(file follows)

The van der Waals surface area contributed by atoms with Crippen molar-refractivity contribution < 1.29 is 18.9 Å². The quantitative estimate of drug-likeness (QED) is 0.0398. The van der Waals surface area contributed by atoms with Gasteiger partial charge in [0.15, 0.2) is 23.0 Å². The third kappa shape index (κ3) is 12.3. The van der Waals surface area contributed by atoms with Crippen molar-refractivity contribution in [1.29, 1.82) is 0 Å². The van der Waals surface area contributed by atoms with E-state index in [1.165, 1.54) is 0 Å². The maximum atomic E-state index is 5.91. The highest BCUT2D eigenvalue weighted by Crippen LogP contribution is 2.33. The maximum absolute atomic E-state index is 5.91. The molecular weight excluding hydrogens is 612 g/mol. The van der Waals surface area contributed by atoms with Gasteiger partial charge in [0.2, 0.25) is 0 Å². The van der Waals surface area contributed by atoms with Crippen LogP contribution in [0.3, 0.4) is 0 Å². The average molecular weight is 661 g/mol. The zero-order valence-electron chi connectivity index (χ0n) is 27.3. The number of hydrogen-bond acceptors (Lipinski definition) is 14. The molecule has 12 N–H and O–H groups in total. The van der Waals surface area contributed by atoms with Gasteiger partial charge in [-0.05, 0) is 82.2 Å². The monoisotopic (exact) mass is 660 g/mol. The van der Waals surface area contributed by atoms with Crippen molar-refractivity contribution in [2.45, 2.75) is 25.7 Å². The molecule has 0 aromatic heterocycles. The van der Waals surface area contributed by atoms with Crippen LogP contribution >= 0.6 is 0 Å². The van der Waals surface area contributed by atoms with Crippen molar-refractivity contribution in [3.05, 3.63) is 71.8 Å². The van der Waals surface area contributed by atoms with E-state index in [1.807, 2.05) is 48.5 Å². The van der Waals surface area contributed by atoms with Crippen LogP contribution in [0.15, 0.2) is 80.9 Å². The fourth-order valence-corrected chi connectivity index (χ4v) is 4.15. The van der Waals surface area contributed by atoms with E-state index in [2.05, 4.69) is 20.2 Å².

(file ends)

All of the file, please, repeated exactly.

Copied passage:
The van der Waals surface area contributed by atoms with Crippen molar-refractivity contribution < 1.29 is 18.9 Å². The quantitative estimate of drug-likeness (QED) is 0.0398. The van der Waals surface area contributed by atoms with Gasteiger partial charge in [0.15, 0.2) is 23.0 Å². The third kappa shape index (κ3) is 12.3. The van der Waals surface area contributed by atoms with Crippen molar-refractivity contribution in [1.29, 1.82) is 0 Å². The van der Waals surface area contributed by atoms with E-state index in [1.165, 1.54) is 0 Å². The maximum atomic E-state index is 5.91. The highest BCUT2D eigenvalue weighted by Crippen LogP contribution is 2.33. The maximum absolute atomic E-state index is 5.91. The molecular weight excluding hydrogens is 612 g/mol. The van der Waals surface area contributed by atoms with Gasteiger partial charge in [0.2, 0.25) is 0 Å². The van der Waals surface area contributed by atoms with Crippen LogP contribution in [0.3, 0.4) is 0 Å². The average molecular weight is 661 g/mol. The zero-order valence-electron chi connectivity index (χ0n) is 27.3. The number of hydrogen-bond acceptors (Lipinski definition) is 14. The molecule has 12 N–H and O–H groups in total. The van der Waals surface area contributed by atoms with Gasteiger partial charge in [-0.05, 0) is 82.2 Å². The monoisotopic (exact) mass is 660 g/mol. The van der Waals surface area contributed by atoms with Crippen molar-refractivity contribution in [2.45, 2.75) is 25.7 Å². The molecule has 0 aromatic heterocycles. The van der Waals surface area contributed by atoms with Crippen LogP contribution >= 0.6 is 0 Å². The van der Waals surface area contributed by atoms with Crippen molar-refractivity contribution in [3.05, 3.63) is 71.8 Å². The van der Waals surface area contributed by atoms with E-state index in [1.807, 2.05) is 48.5 Å². The van der Waals surface area contributed by atoms with Crippen LogP contribution in [0.15, 0.2) is 80.9 Å². The fourth-order valence-corrected chi connectivity index (χ4v) is 4.15. The van der Waals surface area contributed by atoms with E-state index in [2.05, 4.69) is 20.2 Å².